No new proposal from players at NBA labor meeting
NEW YORK (AP) — NBA players have declined to present a new economic proposal to owners, less than a week before the expiration of the collective bargaining agreement.
Dressed in matching T-shirts urging solidarity, about 40 players attended Friday's negotiating session, the final one before owners could vote on whether to lock them out if no deal has been reached.
Owners had hoped for another proposal from the union, but players felt they had gone far enough after they offered a $500 million reduction in salaries over five years on Tuesday, a move that Commissioner David Stern termed "modest."
The owners will meet Tuesday in Dallas. The sides could then meet at least one more time before the CBA expires on June 30.
THIS IS A BREAKING NEWS UPDATE. Check back soon for further information. AP's earlier story is below.
NEW YORK (AP) — Dressed in matching T-shirts urging solidarity, NBA players are meeting with owners with less than a week left before the expiration of the collective bargaining agreement.
The union's executive committee was joined by a large contingent of players in New York for player representative meetings who decided to attend Friday's negotiating session.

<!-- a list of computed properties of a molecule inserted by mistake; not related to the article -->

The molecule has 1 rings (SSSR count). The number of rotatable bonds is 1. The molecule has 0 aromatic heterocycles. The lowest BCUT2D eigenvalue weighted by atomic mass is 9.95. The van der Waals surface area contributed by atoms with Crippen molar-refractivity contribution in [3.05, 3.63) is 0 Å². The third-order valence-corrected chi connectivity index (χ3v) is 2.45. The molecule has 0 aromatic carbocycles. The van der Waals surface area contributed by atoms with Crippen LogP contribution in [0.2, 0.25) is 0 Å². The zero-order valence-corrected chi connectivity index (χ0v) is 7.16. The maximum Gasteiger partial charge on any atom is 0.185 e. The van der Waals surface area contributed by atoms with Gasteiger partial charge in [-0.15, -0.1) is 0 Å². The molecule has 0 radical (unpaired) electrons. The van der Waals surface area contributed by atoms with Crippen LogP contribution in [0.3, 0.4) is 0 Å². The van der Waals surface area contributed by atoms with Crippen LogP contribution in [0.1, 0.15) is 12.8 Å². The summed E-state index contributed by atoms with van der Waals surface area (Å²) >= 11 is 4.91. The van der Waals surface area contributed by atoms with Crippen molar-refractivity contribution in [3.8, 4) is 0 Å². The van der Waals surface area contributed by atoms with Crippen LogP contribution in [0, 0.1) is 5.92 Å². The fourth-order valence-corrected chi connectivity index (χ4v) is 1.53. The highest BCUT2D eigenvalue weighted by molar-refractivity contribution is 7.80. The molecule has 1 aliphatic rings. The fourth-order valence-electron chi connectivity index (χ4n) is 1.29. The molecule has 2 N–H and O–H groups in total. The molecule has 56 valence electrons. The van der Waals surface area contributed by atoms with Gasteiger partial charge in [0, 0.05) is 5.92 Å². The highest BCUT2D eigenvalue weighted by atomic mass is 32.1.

Executive director Billy Hunter said he was told late Thursday night that the players had decided to attend. He said the message of their attendance in shirts reading "STAND" was "just solidarity, that we have to stand together, we have to be unified and be prepared to address whatever the circumstance is, but address it together."
The CBA expires June 30 and the sides remain far apart. Both made new proposals in a meeting Tuesday, but Commissioner David Stern considered the union's economic move to be "modest" and players believe owners haven't budged on their insistence for a hard salary cap.
And with both indicating they may have reached the limit for what they would concede, there was a sense that Friday's session could be unproductive.
Owners are meeting Tuesday in Dallas, where they could vote to lock out the players it a deal hasn't been reached by the deadline. But Hunter feels negotiations can continue past that point.
"The 30th, it can be just another date. They're the ones who determine whether or not it should carry more significance than it really should," he said. "What happens on the 30th is that the collective bargaining agreement expires. It doesn't mean that it has to be the end of negotiations, it doesn't mean that it has to be a lockout. The ball is in their court and they will decide how to treat it."
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